Q. How many days a week do you work out?
A. I’m getting ready for a show now, so I am working out 7 days a week for the next 10 weeks. In the off-season, I work out 5 days per week with 2 days off.
Q. How many exercises per body part do you typically do in a workout?
A. I typically work out 2 body parts in a workout; with the exception of legs, as they are a large group in and of themselves.
Q. How much weight will you normally gain during the off-season?
A. It took me awhile to figure this one out! Moderation is key with this question. Now I try to hover around 8-10 lbs away from competing weight. I find reasons to stay this lean in the off-season. Photo shoots or projects that require a lean figure. Formerly, I had gained 25 lbs in an off-season before I figured out how to stay lean in the off-season. I realized that this much gain keeps you from making improvements as an athlete. It also makes your goals seem too far out of reach and it also aids in over-training your body to get ready for your next show. It’s too hard to give yourself 12 weeks to get ready for a show and drop 25-30 lbs.
Q. How about tanning/makeup/hair preparation for a contest. Can you tell that I’m still overwhelmed?
A. This part of the prep can be overwhelming! Once I figured out that this was “part of competing”, I made a schedule to remember for each time. I have the days figured out on what I have to do on that last week of getting ready. Nails on a certain day, wax, tan, hair highlights. It’s all part of the presentation. To take the stress off myself on that last week, I set up those appointments very far in advance. It takes some of the pressure off just knowing I have those all lined up and all I have to do is show up for it. The last week, I’m already ready for the show and the hard work in the gym is already done. I just coast into the show and actually enjoy going to get pampered and relax at these appointments.
Q. What is your philosophy on diet?
A. Diet can make or break any program. Diet is 70% of anyone’s success on a program. If it was easy, everyone would be lean and fit. It takes discipline and knowing what to do, when to do it to make your metabolism work for you.
Q. Any holiday eating tips?
A. Yes, you can eat what you want over the holiday without gaining! Can you believe I just said that? For real you can, my clients all checked in after the holiday and only one person gained 1 lb. I have a plan for them to follow the week leading up to the holiday and the week after. It works every time. Take Christmas for example: I have them drop 200-300 calories the 2 days before; have one cheat meal Christmas Eve and Eat whatever they want Christmas day; then have them drop 200-300 calories the 2 days following the Holiday.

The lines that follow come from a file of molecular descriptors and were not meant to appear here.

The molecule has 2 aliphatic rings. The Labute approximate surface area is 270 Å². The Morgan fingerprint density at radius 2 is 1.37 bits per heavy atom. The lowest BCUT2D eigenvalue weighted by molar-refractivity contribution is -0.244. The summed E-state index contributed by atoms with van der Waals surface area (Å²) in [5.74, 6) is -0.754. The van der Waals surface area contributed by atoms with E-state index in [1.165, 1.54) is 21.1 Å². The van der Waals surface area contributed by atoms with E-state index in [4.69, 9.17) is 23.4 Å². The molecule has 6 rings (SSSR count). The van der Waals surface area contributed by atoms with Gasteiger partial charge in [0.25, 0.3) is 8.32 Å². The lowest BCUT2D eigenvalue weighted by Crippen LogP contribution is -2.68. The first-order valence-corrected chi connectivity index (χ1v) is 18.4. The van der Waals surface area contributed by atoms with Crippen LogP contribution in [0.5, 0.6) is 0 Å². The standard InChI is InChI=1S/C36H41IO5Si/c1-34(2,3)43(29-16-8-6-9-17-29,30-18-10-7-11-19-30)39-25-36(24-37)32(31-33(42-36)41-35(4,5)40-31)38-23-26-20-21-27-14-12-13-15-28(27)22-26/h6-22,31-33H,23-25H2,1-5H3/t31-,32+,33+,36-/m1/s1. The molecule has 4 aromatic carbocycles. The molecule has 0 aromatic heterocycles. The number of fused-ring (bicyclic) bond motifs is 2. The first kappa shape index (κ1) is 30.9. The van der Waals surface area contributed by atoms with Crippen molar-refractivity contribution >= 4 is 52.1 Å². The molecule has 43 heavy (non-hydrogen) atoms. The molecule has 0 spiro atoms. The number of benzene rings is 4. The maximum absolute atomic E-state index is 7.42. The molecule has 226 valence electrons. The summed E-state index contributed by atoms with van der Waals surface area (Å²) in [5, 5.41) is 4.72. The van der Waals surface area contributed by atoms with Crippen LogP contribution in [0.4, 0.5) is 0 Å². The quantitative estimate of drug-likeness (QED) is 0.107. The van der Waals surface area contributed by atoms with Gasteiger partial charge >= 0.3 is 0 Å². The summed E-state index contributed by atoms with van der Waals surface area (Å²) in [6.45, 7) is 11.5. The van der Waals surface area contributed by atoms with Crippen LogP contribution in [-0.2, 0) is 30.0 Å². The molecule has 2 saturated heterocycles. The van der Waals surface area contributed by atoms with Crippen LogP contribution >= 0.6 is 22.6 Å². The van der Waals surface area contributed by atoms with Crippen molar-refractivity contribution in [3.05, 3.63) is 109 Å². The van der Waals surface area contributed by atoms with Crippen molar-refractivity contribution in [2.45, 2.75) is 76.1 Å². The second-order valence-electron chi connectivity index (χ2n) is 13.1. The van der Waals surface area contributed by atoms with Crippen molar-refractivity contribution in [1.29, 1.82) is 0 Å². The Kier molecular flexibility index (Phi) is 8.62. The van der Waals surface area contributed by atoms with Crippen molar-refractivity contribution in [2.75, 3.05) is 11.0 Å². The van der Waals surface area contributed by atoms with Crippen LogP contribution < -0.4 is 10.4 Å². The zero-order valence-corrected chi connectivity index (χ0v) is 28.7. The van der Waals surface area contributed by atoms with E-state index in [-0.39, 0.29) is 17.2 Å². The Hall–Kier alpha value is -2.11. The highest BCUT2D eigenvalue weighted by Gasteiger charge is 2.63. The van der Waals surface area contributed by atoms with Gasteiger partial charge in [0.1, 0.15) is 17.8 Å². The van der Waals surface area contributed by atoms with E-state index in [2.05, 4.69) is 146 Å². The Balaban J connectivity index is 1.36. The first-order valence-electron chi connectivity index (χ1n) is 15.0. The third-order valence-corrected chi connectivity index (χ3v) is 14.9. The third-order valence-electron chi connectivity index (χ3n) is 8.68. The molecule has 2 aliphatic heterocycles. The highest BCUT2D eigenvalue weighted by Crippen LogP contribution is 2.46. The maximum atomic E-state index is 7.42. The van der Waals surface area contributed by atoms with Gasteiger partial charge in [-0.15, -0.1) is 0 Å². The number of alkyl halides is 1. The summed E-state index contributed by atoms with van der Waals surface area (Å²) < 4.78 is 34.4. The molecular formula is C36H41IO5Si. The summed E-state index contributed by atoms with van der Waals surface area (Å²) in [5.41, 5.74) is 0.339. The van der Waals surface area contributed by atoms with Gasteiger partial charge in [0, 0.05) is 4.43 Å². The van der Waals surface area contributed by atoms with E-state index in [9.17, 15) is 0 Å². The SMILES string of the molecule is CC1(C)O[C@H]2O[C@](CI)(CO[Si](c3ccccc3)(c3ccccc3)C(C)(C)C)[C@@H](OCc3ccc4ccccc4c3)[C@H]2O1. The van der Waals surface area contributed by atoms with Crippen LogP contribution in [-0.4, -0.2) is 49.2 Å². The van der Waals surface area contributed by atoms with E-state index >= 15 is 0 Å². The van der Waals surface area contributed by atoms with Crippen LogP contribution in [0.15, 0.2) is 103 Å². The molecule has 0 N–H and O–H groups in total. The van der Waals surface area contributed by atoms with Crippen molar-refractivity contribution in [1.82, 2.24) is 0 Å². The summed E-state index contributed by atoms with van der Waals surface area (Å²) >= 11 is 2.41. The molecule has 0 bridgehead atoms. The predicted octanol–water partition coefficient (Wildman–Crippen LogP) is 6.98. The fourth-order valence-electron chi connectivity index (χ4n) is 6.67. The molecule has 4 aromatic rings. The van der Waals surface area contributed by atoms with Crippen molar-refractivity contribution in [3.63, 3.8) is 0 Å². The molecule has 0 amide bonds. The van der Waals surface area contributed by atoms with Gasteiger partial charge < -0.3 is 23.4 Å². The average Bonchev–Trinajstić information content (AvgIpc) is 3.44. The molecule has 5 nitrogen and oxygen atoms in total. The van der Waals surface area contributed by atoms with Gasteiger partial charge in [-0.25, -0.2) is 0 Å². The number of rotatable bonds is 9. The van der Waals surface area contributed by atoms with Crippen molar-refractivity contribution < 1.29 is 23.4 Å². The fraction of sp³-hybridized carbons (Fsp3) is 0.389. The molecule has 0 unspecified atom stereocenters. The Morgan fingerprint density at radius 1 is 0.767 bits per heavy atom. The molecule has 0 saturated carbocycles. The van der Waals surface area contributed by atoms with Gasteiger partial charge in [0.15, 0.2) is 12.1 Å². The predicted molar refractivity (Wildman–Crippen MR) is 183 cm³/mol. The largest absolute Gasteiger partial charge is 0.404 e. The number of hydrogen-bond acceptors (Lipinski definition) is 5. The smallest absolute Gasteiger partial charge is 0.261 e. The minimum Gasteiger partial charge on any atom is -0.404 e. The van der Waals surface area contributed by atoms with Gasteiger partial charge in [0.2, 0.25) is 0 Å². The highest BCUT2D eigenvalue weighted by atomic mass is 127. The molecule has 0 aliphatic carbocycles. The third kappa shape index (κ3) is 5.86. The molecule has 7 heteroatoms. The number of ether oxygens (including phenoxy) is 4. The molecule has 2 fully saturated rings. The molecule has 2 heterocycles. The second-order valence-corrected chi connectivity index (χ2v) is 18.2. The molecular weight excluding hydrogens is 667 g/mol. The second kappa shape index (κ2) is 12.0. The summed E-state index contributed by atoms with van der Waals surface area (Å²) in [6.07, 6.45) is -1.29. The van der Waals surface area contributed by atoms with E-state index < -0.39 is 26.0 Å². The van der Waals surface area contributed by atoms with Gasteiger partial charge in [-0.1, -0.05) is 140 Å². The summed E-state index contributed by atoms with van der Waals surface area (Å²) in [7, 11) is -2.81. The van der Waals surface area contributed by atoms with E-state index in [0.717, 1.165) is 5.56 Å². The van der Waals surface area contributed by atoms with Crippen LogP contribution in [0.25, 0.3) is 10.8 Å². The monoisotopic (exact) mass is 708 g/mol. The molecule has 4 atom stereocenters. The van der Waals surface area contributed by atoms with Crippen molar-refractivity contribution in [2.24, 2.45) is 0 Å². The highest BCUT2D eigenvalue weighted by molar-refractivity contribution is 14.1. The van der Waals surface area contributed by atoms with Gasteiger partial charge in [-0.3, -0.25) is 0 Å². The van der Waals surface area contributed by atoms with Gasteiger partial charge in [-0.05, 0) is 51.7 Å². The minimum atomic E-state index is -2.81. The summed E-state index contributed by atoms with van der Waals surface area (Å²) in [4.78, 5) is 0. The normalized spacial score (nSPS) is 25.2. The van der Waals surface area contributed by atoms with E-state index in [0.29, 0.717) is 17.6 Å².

Q. What kind of workout program do you follow?
A. I base my workout program on what I need to see change on my physique at the time. Right now I am lifting really heavy weight on my upper body and a lot of low weight, high repetitions on my lower half to develop more symmetry.
Q. What about working out while you are on the road?
A. While I’m traveling, I still workout. Typically hotels have gyms with limited equipment. I make use of what they do have. I also have a travel DVD player and can bring workout DVDs for my hotel room. If I travel home to see my family, they already know that the first 30 min of my day is occupied.
Q. Do you believe in workout programs like Insanity or P90X?
A. I do believe in workout programs like Insanity and P90X. They are great programs that vary your heart rate, intensity, intervals, and keep your body guessing. I don’t think they are the best programs for someone trying to hold muscle while leaning down, like for my sport. Steady state cardio might be best for the majority of on season.
Q. What competitions have you participated in and what were the results?
2009 NPC San Jose – 5th
2009 Muscle Beach Classic – 1st
2010 NPC Contra Costa
2010 NPC Cal State Championships – 4th
2010 NPC San Francisco – 2nd in Masters and Open
2011 NPC Greater Gulf States – 5th
2011 NPC Team Universe Nationals
Q. What do you wish you had known before you started doing shows?
A. How much a v-taper and rounded delts I would need for this sport! I started with twigs for shoulders and have had to build them. They are finally coming along but they have been a work in progress.
Q. Looking back on what you have accomplished so far, what is one thing you would change if you could, knowing what you do now?